Liking, Wanting, and the Incentive-Sensitization Theory of Addiction

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Abstract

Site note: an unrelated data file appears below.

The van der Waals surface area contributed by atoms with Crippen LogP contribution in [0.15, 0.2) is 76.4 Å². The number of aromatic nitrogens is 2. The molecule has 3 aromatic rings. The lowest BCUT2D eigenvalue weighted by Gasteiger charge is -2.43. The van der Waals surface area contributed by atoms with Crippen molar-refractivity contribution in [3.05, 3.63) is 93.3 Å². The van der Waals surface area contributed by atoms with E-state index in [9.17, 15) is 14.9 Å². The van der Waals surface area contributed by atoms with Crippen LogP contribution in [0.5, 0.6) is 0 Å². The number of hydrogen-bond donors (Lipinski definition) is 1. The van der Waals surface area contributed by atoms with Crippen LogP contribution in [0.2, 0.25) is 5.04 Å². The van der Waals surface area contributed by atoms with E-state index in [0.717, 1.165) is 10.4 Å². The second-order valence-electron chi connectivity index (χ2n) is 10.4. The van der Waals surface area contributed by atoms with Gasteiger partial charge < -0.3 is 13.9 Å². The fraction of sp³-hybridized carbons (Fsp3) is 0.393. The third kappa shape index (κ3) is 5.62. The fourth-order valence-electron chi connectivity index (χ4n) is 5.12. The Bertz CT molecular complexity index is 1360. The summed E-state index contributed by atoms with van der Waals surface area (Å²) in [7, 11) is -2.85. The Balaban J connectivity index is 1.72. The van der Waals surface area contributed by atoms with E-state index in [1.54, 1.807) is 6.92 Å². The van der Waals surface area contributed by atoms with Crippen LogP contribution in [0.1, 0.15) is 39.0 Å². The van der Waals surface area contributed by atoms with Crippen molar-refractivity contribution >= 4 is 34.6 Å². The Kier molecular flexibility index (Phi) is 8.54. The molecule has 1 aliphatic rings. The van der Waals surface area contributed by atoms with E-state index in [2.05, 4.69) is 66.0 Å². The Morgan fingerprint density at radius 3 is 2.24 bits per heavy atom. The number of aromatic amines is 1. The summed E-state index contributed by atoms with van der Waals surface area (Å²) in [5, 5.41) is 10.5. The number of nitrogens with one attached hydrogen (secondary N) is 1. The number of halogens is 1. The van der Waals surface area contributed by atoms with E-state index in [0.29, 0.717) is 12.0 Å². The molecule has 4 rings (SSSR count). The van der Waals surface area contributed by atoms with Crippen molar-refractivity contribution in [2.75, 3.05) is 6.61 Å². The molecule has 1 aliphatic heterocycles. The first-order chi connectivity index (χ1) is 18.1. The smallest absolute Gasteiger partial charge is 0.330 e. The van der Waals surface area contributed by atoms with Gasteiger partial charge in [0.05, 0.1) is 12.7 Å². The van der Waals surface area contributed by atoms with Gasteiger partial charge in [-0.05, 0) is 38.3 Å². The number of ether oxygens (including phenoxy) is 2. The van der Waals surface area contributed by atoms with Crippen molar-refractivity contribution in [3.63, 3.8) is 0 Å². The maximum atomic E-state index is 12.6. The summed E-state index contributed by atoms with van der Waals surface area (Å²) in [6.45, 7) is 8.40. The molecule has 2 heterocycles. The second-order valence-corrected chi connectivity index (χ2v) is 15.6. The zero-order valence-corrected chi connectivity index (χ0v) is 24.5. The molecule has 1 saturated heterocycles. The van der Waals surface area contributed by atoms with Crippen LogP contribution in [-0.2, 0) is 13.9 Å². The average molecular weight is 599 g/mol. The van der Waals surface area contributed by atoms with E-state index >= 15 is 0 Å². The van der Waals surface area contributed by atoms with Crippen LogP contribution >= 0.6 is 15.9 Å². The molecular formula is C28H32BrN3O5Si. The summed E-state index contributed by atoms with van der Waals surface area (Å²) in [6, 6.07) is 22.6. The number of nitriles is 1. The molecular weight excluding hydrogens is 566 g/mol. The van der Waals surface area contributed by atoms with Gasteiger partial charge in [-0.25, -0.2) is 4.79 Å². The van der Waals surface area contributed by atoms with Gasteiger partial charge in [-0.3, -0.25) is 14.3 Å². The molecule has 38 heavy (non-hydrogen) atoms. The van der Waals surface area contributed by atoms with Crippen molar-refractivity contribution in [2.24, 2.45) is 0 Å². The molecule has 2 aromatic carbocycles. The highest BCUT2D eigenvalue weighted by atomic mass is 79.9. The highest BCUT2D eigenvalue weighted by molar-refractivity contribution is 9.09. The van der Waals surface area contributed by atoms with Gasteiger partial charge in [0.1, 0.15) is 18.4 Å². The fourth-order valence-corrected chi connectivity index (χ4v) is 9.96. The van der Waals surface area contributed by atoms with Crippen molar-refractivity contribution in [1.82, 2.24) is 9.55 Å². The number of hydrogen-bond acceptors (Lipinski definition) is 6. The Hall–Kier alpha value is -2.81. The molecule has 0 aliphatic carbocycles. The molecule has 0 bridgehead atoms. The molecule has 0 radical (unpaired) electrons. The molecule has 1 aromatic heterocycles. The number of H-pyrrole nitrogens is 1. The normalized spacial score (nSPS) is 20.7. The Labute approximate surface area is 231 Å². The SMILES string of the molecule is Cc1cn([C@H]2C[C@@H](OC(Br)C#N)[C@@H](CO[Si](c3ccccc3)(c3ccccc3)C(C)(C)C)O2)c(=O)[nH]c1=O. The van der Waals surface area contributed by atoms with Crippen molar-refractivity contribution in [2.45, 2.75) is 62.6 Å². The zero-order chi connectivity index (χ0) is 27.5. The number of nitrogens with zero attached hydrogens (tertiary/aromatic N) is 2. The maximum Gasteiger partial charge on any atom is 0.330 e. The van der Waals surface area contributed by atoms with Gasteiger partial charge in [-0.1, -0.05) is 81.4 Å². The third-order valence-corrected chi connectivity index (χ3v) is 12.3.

Rewards are both “liked” and “wanted,” and those 2 words seem almost interchangeable. However, the brain circuitry that mediates the psychological process of “wanting” a particular reward is dissociable from circuitry that mediates the degree to which it is “liked.” Incentive salience or “wanting,” a form of motivation, is generated by large and robust neural systems that include mesolimbic dopamine. By comparison, “liking,” or the actual pleasurable impact of reward consumption, is mediated by smaller and fragile neural systems, and is not dependent on dopamine. The incentive-sensitization theory posits the essence of drug addiction to be excessive amplification specifically of psychological “wanting,” especially triggered by cues, without necessarily an amplification of “liking.” This is because of long-lasting changes in dopamine-related motivation systems of susceptible individuals, called “neural sensitization.” A quarter-century after its proposal, evidence has continued to grow in support the incentive-sensitization theory. Further, its scope is now expanding to include diverse behavioral addictions and other psychopathologies.

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